During the period of this survey, Covid was still very dominant present in the news. Because the Covid articles were hard to define, and because some of the likes were not related to the news story but rather to the effect it had on people, we did another analysis where we cut out these Covid articles. There were 20 of these articles in total, but it really had some unexpected effects on the results. Although comments and likes still were higher than the negative stories, one could argue that the comments are more or less the same. The ‘liked’ articles favour positive news coverage. But more striking are the results on pageviews and shares. They both are lower than for their negative counterparts.
I realised that the 20 Covid articles made a huge difference in the total numbers. And that made me dive into the data one final time. I wanted to figure out which article (from all 140 analysed stories) was the most positive (having almost no negative feedback and high amount of positive reactions) which one was the most negative (having no positive feedback and high amount of negative reactions) and which news story was the most polarised (high on both positive and negative).
This is what I found:
2 articles on the positive side stand out.
One of them is about Max Verstappen winning in Abu Dhabi. It got the most positive feedback of all stories, more than 8k LOVES and just 41 negatives. And one other story stood out as well. This was from VRTnws about a person who stopped another car whose driver had become unwell by using his own car as a blockade. The video of the incident went viral and people loved this heroic action. It got over 5k LOVES and just 3 negatives.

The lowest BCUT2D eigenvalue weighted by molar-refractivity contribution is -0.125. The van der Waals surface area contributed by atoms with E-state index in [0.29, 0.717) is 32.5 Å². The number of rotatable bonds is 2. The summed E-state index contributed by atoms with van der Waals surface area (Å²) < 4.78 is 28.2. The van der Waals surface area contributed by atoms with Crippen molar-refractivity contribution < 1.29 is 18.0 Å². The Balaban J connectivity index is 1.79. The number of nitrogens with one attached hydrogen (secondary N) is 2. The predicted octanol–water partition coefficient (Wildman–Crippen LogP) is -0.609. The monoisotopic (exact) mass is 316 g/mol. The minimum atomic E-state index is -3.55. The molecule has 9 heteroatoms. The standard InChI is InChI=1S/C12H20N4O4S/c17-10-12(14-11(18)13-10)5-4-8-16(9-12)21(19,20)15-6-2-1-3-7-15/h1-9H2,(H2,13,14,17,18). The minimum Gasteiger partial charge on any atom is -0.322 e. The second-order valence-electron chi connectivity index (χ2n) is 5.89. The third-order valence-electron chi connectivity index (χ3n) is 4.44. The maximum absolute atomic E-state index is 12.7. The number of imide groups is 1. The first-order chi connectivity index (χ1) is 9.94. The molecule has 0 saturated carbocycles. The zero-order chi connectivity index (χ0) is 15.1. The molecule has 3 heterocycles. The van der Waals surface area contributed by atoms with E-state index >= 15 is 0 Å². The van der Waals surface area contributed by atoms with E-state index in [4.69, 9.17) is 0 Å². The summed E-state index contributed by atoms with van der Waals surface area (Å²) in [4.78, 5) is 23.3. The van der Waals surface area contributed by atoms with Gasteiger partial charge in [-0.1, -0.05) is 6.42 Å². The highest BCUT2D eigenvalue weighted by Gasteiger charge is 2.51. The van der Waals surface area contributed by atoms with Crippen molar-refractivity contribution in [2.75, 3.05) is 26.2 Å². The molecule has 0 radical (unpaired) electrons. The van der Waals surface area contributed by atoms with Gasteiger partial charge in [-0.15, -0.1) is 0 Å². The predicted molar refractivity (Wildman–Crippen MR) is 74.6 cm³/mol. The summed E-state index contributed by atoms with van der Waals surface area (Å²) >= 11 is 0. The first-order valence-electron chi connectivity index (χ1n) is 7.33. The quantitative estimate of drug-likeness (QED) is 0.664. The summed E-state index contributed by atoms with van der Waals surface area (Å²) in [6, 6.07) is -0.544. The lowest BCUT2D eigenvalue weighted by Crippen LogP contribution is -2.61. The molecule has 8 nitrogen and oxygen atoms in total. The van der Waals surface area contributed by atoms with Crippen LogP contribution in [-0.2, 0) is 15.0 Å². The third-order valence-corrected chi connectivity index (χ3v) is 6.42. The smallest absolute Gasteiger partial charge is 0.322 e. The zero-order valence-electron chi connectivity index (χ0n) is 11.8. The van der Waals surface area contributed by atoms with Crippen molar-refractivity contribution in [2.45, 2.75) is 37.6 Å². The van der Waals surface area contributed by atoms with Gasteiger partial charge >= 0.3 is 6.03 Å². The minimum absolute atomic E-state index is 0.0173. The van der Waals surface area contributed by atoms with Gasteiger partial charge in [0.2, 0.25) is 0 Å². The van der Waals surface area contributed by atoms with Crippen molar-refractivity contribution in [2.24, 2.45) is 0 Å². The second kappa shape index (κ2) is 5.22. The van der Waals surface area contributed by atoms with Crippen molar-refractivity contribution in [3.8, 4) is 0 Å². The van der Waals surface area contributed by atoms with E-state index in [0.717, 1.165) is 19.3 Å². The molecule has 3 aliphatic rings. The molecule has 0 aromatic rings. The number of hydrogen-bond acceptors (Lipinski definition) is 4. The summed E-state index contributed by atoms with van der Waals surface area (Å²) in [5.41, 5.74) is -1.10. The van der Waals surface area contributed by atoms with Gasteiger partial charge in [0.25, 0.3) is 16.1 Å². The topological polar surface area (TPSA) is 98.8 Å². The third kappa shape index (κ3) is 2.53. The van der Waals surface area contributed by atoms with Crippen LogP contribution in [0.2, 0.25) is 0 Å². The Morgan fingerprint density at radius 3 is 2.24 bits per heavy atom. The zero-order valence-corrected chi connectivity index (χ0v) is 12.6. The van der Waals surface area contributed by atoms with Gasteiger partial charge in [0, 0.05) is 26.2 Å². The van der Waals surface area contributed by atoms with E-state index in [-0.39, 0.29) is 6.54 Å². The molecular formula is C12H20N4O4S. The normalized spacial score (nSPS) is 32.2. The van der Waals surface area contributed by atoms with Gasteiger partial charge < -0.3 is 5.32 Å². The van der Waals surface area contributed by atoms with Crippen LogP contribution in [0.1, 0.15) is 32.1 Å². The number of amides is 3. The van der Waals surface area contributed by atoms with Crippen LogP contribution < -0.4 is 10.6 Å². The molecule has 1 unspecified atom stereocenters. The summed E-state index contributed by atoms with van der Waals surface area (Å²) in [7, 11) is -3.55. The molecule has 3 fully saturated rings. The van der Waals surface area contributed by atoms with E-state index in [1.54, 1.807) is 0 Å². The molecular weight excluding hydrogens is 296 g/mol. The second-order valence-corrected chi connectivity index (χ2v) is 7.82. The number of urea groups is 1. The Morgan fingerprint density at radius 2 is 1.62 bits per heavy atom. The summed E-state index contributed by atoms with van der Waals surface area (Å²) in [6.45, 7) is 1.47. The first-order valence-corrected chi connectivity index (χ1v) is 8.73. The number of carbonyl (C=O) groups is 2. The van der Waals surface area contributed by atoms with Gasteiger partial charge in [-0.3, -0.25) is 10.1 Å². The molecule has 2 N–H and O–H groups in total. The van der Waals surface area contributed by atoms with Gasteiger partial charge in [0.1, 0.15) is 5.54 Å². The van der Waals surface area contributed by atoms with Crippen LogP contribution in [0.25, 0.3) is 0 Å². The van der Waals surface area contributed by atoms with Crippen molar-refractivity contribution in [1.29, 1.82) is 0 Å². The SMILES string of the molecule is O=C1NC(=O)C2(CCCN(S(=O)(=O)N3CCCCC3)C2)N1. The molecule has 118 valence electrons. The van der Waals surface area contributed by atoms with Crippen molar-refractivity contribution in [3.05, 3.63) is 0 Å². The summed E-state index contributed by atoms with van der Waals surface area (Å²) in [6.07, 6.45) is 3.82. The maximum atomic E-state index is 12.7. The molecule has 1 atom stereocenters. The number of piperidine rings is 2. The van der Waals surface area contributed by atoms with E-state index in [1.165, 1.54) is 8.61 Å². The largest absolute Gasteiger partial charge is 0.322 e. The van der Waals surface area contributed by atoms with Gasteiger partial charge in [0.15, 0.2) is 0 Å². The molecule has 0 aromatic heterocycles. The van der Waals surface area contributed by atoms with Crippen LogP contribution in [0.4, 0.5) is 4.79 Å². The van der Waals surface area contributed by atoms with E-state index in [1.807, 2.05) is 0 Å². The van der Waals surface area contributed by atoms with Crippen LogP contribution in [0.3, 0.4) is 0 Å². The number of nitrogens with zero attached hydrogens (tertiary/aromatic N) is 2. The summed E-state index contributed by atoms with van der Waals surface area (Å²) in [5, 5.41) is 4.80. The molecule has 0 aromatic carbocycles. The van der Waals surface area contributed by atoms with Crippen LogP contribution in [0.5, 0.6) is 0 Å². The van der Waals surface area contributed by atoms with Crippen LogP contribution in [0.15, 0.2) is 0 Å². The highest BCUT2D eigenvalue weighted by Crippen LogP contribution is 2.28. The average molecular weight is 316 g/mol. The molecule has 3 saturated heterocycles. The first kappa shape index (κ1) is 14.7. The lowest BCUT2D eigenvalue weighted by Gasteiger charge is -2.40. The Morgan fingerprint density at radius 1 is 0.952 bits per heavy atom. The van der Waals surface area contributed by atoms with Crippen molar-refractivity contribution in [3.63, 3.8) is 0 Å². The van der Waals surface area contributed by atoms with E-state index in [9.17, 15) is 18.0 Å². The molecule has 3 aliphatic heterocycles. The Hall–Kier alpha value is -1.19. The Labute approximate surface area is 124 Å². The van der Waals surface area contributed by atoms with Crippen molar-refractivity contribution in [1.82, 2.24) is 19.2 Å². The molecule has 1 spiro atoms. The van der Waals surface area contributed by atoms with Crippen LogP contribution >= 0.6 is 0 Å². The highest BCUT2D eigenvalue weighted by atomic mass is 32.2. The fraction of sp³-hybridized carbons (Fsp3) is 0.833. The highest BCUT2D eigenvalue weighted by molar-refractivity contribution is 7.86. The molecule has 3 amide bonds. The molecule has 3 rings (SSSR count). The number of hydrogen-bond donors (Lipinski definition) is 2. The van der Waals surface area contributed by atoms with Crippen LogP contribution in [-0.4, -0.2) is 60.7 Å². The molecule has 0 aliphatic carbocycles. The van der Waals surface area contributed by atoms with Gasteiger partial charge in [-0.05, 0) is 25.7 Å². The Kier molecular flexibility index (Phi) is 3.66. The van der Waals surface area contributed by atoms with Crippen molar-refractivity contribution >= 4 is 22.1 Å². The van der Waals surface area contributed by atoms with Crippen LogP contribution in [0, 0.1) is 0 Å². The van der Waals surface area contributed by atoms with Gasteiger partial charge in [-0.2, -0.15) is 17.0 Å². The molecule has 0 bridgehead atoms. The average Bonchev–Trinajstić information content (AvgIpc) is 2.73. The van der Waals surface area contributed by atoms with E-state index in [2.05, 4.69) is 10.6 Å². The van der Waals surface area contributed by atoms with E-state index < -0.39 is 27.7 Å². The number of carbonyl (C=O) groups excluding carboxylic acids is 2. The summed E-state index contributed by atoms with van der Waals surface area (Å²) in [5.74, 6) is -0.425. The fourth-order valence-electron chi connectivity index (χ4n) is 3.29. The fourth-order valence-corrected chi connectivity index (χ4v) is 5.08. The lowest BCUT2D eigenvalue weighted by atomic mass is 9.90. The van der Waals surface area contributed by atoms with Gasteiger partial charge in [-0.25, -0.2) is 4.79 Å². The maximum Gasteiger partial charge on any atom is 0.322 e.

So if we exclude a sports result (which of course was the incredible win of Max Verstappen), the heroic action of an individual who saves the life of another person while putting himself into danger is something people truly like and this would definitely have been the ‘happy stone story’ of the day!
For the negative stories I noticed that really tragic stories and ones recounting horrendous suffering stand out. A devastating story about a 2-year old boy who froze to death when he was searching for his parents and a story describing firework violence towards a horse got the most negative feedback (SAD reactions (for the 2-year old) and ANGRY (for that of the horse). And while this is of course not surprising, I always wonder why news organisations publish this news if it is actually ‘only’ Update Me (check out our guide to how to cover this user need here).
And the article that got a lot of negative as well as positive remarks was a story about the Dutch royal family who organised a party for Princess Amalia who turned 18. Although Dutch Covid regulations stipulated that the maximum size of a gathering was 4 guests, the invite list for this party was far longer. The most remarkable thing here is that people massively reacted to this story, and over 5k comments were left. These comments were often funny, for example saying that due to the fact the royals have immense gardens the 1.5 metre social distance zone couldn’t possibly be violated. That gathered a lot of HAHAs, while the initial article got loads of ANGRY-likes. So apparently humour arises once there are stories people feel ANGRY about. Good to know, especially if you’re a comedian with writer’s block.
There’s one more thing we found in the data that’s worth mentioning. It’s all about page depth. Page depth looks at how many other stories people click on once they enter your domain via a particular story. I wondered if the page depth of these positive articles would be higher than on regular stories. In that case it could be smart to publish positive news articles more regularly because it contributes to the overall content strategy.
We only found that for La Silla Rota the page depth was a lot higher than with regular articles. None of the other news brands that were part of this survey showed an uplift on page depth. With more than 5% increase it’s safe to say that the Mexican news brand La Silla Rota can benefit from bringing positive news more often. We’ve reached out to the editor in chief of their online news platform but unfortunately he hasn’t reacted to these insights yet.